People Who Care for Infants and Children
Español: Personas que cuidan bebés y niños
Persons who work with children should follow standard handwashing procedures after contact with body fluids, such as urine and saliva, that could contain CMV.
Over half of adults have already been infected with CMV by the age of 40 years. Adults who have not had CMV and who work with young children, especially children 1 to 2 ½ years of age, may be exposed to CMV and can become infected.
Healthy adults face little risk of getting seriously sick from CMV infection. However, if a woman who has never had CMV infection becomes infected with CMV while pregnant, there is a risk that her fetus will also become infected. Infants born with CMV infection are at risk for CMV-related complications.
Persons who work closely with children in settings, such as child care facilities, may be at greater risk of CMV infection than persons who do not work in such settings. There are certain steps everyone can take to reduce their risk of exposure to CMV and other infection. See Prevention.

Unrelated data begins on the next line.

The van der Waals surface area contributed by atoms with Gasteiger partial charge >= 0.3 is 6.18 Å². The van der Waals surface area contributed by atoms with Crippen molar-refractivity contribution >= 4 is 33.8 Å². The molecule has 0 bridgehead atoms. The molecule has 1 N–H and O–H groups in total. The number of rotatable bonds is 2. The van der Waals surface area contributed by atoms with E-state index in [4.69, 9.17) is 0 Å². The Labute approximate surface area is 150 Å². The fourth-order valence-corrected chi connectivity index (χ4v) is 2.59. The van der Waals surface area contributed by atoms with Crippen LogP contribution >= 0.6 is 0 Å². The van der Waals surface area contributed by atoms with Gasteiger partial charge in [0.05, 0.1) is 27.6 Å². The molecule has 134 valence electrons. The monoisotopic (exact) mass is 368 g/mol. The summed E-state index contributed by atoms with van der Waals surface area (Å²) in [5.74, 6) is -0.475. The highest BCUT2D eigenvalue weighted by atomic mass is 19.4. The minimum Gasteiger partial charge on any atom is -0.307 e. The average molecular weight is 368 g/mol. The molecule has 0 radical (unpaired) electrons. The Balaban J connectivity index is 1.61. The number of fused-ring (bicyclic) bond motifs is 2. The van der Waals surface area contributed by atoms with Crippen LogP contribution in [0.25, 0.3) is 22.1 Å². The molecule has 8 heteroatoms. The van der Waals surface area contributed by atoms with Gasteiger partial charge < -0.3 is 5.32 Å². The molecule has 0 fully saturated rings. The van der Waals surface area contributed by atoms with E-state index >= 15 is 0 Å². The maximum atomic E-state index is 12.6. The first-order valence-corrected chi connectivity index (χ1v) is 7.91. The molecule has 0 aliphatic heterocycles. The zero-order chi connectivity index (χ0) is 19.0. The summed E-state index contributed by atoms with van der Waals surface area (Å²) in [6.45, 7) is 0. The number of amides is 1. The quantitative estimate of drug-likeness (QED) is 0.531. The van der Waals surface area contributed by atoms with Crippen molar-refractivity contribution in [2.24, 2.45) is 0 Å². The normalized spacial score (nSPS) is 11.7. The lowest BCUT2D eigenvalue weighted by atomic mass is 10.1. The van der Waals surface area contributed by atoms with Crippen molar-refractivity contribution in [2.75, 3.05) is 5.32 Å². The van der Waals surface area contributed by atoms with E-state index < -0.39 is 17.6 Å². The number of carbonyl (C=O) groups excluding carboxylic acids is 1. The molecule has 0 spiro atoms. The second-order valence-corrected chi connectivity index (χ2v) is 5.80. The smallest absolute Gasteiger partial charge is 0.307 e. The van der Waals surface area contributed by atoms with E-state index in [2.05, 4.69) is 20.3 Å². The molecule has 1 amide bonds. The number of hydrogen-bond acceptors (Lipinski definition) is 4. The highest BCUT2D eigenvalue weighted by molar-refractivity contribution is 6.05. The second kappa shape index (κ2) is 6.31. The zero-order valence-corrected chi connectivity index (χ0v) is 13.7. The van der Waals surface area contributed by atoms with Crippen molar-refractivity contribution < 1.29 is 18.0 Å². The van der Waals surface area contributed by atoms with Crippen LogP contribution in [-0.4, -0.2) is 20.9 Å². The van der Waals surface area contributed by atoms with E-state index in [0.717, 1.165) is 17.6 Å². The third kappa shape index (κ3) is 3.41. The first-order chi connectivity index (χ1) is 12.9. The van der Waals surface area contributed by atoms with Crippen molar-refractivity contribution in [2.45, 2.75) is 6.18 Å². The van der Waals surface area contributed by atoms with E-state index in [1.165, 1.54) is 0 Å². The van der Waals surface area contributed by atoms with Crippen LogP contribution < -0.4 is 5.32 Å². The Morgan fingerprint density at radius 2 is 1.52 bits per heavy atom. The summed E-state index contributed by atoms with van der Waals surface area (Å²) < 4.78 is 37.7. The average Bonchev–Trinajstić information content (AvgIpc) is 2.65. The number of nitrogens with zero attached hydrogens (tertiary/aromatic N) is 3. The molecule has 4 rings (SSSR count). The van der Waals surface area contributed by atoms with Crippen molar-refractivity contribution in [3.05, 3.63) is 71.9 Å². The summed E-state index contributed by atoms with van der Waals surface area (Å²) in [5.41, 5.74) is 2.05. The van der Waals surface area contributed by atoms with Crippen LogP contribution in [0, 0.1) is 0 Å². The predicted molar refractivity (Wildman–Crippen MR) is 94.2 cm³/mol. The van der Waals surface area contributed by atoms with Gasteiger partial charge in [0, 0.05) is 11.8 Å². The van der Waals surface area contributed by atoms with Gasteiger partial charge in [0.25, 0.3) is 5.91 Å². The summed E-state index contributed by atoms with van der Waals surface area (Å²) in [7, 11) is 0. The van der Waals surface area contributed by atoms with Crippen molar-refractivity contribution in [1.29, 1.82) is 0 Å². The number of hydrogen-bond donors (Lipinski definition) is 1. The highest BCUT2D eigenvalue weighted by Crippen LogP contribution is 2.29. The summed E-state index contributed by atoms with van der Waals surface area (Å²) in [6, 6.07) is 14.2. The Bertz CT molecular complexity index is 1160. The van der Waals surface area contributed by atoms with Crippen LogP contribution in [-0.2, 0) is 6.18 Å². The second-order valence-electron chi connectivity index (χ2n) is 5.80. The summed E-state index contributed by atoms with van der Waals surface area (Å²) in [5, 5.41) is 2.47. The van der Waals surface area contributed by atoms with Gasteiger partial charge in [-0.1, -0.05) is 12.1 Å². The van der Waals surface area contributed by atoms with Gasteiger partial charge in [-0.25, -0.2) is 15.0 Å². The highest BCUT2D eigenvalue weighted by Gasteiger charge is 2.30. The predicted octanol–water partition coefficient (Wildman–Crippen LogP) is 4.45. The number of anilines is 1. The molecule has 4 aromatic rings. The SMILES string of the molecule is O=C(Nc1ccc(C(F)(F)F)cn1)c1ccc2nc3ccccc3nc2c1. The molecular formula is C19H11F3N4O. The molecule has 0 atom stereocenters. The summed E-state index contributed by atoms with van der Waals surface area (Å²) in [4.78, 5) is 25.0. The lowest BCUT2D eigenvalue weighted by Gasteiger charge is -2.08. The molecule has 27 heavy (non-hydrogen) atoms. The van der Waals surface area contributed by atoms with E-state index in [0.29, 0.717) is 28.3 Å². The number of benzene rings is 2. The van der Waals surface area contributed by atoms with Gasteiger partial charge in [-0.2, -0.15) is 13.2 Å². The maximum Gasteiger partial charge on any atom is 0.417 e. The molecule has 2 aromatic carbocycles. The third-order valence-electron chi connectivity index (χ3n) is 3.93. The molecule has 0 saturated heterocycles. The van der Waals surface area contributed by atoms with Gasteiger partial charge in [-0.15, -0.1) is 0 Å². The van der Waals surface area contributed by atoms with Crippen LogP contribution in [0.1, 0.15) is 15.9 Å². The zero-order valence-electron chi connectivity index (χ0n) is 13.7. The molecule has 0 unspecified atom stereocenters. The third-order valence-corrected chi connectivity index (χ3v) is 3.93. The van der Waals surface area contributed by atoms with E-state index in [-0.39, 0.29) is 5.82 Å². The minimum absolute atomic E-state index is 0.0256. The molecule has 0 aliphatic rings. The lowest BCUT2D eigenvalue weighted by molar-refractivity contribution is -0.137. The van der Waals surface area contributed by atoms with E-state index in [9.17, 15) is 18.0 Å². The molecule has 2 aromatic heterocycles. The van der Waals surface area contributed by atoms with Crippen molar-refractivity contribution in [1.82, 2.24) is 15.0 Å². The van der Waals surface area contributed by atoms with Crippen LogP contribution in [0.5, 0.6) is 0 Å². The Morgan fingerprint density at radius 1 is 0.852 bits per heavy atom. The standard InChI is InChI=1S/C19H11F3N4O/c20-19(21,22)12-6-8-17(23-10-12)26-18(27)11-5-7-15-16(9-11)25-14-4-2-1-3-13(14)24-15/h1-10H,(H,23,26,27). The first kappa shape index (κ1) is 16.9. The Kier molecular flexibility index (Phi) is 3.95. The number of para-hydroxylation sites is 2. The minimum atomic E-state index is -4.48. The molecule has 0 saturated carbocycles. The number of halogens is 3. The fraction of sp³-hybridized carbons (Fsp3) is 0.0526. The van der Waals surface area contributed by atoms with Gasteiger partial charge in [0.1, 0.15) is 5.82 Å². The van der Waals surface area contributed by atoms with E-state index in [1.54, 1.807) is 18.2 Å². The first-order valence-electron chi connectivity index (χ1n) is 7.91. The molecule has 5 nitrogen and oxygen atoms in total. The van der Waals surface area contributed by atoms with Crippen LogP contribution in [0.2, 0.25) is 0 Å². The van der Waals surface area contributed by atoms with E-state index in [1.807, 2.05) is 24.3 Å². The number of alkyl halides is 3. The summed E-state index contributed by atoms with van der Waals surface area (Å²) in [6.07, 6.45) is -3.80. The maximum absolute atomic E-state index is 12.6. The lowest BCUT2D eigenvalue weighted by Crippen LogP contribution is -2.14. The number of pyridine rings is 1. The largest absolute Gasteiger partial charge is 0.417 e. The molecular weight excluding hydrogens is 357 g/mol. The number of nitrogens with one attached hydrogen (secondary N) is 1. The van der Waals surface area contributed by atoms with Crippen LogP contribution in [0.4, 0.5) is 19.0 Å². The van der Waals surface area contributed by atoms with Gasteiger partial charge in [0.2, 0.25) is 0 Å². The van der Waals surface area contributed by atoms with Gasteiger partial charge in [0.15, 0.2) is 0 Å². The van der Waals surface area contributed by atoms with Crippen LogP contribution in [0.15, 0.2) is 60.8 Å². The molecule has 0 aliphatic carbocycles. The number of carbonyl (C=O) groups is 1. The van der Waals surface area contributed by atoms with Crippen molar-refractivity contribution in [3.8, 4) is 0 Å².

Women who are pregnant or plan to become pregnant and who have close contact with young children should discuss their risk for CMV infection with their medical provider. Also see Pregnant Women.
Although CMV is spread through contact with infected body fluids, including urine and saliva, the risk of CMV infection among healthcare workers appears to be no greater than that among the general public. This may be due in part to adherence to standard precautions by healthcare providers when handling body fluids and the lower amount of personal contact in the healthcare setting.
To learn more about how CMV is spread, see Transmission.Top of Page
- Page last reviewed: July 28, 2010
- Page last updated: July 28, 2010
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